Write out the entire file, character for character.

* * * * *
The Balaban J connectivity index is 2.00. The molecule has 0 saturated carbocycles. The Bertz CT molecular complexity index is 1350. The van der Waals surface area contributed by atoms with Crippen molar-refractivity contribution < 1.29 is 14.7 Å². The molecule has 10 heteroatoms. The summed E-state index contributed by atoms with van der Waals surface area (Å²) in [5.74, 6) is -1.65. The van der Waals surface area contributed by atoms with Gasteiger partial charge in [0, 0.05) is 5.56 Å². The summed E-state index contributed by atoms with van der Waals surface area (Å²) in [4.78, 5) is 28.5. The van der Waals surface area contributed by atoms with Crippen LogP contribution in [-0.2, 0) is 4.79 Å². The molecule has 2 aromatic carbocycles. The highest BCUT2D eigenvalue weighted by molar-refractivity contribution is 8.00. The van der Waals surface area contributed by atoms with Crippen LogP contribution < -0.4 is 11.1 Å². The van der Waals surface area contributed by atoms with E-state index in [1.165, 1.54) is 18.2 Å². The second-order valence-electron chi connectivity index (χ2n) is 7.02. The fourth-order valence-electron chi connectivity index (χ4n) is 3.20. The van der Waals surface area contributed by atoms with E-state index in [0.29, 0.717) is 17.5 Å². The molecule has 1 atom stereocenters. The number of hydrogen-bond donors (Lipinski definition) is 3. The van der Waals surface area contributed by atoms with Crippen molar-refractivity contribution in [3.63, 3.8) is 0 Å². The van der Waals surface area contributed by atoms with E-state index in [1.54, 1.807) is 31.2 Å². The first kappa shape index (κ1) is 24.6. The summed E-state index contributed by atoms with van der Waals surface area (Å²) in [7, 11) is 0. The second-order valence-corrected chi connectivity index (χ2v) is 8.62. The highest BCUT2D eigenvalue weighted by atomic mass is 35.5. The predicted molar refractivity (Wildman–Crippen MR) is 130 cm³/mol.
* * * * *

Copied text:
The Balaban J connectivity index is 2.00. The molecule has 0 saturated carbocycles. The Bertz CT molecular complexity index is 1350. The van der Waals surface area contributed by atoms with Crippen molar-refractivity contribution < 1.29 is 14.7 Å². The molecule has 10 heteroatoms. The summed E-state index contributed by atoms with van der Waals surface area (Å²) in [5.74, 6) is -1.65. The van der Waals surface area contributed by atoms with Gasteiger partial charge in [0, 0.05) is 5.56 Å². The summed E-state index contributed by atoms with van der Waals surface area (Å²) in [4.78, 5) is 28.5. The van der Waals surface area contributed by atoms with Crippen LogP contribution in [-0.2, 0) is 4.79 Å². The molecule has 2 aromatic carbocycles. The highest BCUT2D eigenvalue weighted by molar-refractivity contribution is 8.00. The van der Waals surface area contributed by atoms with Crippen LogP contribution < -0.4 is 11.1 Å². The van der Waals surface area contributed by atoms with E-state index in [1.165, 1.54) is 18.2 Å². The second-order valence-electron chi connectivity index (χ2n) is 7.02. The fourth-order valence-electron chi connectivity index (χ4n) is 3.20. The van der Waals surface area contributed by atoms with E-state index in [0.29, 0.717) is 17.5 Å². The molecule has 1 atom stereocenters. The number of hydrogen-bond donors (Lipinski definition) is 3. The van der Waals surface area contributed by atoms with Crippen molar-refractivity contribution in [3.63, 3.8) is 0 Å². The van der Waals surface area contributed by atoms with E-state index in [1.54, 1.807) is 31.2 Å². The first kappa shape index (κ1) is 24.6. The summed E-state index contributed by atoms with van der Waals surface area (Å²) in [7, 11) is 0. The second-order valence-corrected chi connectivity index (χ2v) is 8.62. The highest BCUT2D eigenvalue weighted by atomic mass is 35.5. The predicted molar refractivity (Wildman–Crippen MR) is 130 cm³/mol.